Piranha Executions in North Korea – A British tabloid claims that Kim Jong-un has executed a suspected coup plotter by slashing him with a knife and tossing him into a tank filled with Brazilian piranhas to be devoured. We are ignoring this because the article is a little fishy, so to speak, and because although Kim's brutal streak is well known, we are old enough to remember the last incorrect reports about Pyongyang purges and executions… from last week. As a side note, we think the piranha gets an unjustly bad reputation, but judge for yourself.

Every day thousands of people legally cross back and forth between El Paso, Texas, and Ciudad Juárez, Mexico, on their way to jobs, schools, doctor's appointments, shopping centers and the homes of family and friends. This harmonious exchange has taken place for more than 400 years, uniting neighbors through shared social ties, geography, history and, most importantly, an interlinked economy.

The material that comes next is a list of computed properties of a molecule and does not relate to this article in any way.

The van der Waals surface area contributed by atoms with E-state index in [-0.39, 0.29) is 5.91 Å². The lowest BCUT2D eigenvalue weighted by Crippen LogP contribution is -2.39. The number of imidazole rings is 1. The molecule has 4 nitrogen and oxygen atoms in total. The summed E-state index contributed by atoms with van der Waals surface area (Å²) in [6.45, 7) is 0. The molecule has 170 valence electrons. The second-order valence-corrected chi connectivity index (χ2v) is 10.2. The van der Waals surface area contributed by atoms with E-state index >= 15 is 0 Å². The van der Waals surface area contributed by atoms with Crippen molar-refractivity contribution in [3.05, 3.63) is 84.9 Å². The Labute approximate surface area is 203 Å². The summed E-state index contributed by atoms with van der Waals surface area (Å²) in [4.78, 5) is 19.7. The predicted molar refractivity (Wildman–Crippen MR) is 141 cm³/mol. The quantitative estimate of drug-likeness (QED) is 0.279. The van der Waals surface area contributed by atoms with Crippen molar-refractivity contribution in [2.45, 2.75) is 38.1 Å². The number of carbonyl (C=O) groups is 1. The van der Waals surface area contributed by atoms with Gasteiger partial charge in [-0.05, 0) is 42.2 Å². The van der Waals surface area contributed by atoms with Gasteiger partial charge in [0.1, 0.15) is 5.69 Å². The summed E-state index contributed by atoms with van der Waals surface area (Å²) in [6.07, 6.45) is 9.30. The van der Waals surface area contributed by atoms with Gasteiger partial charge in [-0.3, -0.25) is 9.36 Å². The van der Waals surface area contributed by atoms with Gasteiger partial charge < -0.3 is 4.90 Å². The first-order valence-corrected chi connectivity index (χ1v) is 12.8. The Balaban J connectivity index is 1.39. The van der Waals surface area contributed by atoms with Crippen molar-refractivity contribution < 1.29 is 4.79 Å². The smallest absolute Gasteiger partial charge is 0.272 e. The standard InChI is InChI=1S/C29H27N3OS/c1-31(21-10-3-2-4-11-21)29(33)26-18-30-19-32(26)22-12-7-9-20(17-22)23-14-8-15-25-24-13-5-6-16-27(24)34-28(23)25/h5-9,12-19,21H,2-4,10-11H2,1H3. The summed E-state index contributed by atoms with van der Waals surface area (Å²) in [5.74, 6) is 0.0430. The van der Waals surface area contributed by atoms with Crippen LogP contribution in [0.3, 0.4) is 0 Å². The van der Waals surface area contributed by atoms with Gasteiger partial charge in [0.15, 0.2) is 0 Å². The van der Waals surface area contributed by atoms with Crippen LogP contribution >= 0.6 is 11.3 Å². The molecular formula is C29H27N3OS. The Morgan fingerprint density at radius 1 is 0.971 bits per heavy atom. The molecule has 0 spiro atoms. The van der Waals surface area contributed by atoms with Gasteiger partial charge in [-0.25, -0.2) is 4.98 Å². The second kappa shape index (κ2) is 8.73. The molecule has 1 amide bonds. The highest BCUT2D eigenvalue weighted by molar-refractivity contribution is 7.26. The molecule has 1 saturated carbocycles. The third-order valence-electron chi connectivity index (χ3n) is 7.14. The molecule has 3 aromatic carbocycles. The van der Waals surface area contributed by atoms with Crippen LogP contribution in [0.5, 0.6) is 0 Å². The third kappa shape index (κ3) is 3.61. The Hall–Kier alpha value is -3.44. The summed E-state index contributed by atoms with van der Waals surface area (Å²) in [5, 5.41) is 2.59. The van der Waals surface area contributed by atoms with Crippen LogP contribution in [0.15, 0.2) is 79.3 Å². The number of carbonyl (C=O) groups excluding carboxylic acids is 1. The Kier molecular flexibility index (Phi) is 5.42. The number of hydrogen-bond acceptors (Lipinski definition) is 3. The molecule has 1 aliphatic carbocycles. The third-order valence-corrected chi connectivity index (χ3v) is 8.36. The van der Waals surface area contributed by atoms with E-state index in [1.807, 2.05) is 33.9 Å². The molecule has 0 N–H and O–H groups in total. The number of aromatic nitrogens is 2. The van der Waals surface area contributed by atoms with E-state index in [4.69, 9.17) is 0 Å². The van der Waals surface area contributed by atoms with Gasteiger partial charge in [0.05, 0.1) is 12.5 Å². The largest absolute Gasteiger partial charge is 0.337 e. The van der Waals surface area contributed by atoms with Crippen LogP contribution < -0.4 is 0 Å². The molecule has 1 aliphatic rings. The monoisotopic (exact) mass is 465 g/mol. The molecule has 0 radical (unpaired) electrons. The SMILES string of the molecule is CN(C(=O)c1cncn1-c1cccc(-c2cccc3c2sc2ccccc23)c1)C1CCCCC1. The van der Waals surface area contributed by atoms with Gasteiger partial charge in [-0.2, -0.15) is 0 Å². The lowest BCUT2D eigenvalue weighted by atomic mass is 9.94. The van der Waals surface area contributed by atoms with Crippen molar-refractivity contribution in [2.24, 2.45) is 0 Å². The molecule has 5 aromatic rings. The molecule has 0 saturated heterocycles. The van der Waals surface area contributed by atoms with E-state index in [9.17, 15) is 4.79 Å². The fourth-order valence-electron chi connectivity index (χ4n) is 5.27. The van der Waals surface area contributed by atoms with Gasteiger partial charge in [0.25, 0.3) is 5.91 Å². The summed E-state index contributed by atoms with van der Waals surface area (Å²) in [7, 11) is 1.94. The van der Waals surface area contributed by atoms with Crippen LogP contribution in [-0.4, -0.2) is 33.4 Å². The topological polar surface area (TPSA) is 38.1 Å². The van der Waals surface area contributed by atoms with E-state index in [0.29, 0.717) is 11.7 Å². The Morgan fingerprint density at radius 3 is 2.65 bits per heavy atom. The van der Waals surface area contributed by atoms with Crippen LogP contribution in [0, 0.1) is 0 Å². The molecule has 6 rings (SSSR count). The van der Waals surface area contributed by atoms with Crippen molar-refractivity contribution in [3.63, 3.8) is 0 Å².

Beyond the people and goods, El Paso and Ciudad Juárez also converge in a cross-border flow of ideas, ambition and aspirations that have shaped the region for centuries. This forward-looking spirit is what attracted Microsoft to the region in 2017, when it launched Microsoft TechSpark to create new economic opportunities and help digitally transform established industries with modern software and cloud services. It's also why Microsoft announced on Monday that it is expanding the TechSpark El Paso program to include Ciudad Juárez and making a $1.5 million investment in the binational Bridge Accelerator. Read more about the TechSpark announcement here.

Foreign policy played a bigger role in last night's Democratic presidential debate than in previous ones, in part because of events that came on the heels of President Trump's surprise, and disastrous, withdrawal of US troops from northern Syria. Some candidates used the opportunity to play up their foreign policy bona fides, but not all of their punches landed cleanly. Here are some key takeaways.

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Will there be agreement, and will negotiations carry on if there is no agreement in the EU?